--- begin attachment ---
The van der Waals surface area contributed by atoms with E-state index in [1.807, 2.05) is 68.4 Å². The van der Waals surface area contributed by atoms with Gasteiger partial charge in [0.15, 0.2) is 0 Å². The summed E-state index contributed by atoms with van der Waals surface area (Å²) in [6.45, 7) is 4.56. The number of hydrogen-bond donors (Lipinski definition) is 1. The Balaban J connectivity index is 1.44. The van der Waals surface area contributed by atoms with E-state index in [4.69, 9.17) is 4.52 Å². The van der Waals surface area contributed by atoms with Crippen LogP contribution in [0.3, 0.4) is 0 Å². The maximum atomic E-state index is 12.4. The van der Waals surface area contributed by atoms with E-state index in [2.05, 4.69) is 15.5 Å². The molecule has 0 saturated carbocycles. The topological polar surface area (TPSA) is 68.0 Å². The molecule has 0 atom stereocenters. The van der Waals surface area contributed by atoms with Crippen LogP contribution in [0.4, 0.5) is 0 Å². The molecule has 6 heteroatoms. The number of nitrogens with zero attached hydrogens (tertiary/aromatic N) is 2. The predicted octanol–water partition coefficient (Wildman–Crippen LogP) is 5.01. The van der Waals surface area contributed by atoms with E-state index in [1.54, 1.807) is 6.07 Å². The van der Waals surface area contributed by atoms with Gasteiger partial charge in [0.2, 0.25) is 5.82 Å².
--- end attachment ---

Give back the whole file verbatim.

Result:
The van der Waals surface area contributed by atoms with E-state index in [1.807, 2.05) is 68.4 Å². The van der Waals surface area contributed by atoms with Gasteiger partial charge in [0.15, 0.2) is 0 Å². The summed E-state index contributed by atoms with van der Waals surface area (Å²) in [6.45, 7) is 4.56. The number of hydrogen-bond donors (Lipinski definition) is 1. The Balaban J connectivity index is 1.44. The van der Waals surface area contributed by atoms with E-state index in [4.69, 9.17) is 4.52 Å². The van der Waals surface area contributed by atoms with Crippen LogP contribution in [0.3, 0.4) is 0 Å². The maximum atomic E-state index is 12.4. The van der Waals surface area contributed by atoms with E-state index in [2.05, 4.69) is 15.5 Å². The molecule has 0 saturated carbocycles. The topological polar surface area (TPSA) is 68.0 Å². The molecule has 0 atom stereocenters. The van der Waals surface area contributed by atoms with Crippen LogP contribution in [0.4, 0.5) is 0 Å². The molecule has 6 heteroatoms. The number of nitrogens with zero attached hydrogens (tertiary/aromatic N) is 2. The predicted octanol–water partition coefficient (Wildman–Crippen LogP) is 5.01. The van der Waals surface area contributed by atoms with E-state index in [1.54, 1.807) is 6.07 Å². The van der Waals surface area contributed by atoms with Gasteiger partial charge in [0.2, 0.25) is 5.82 Å².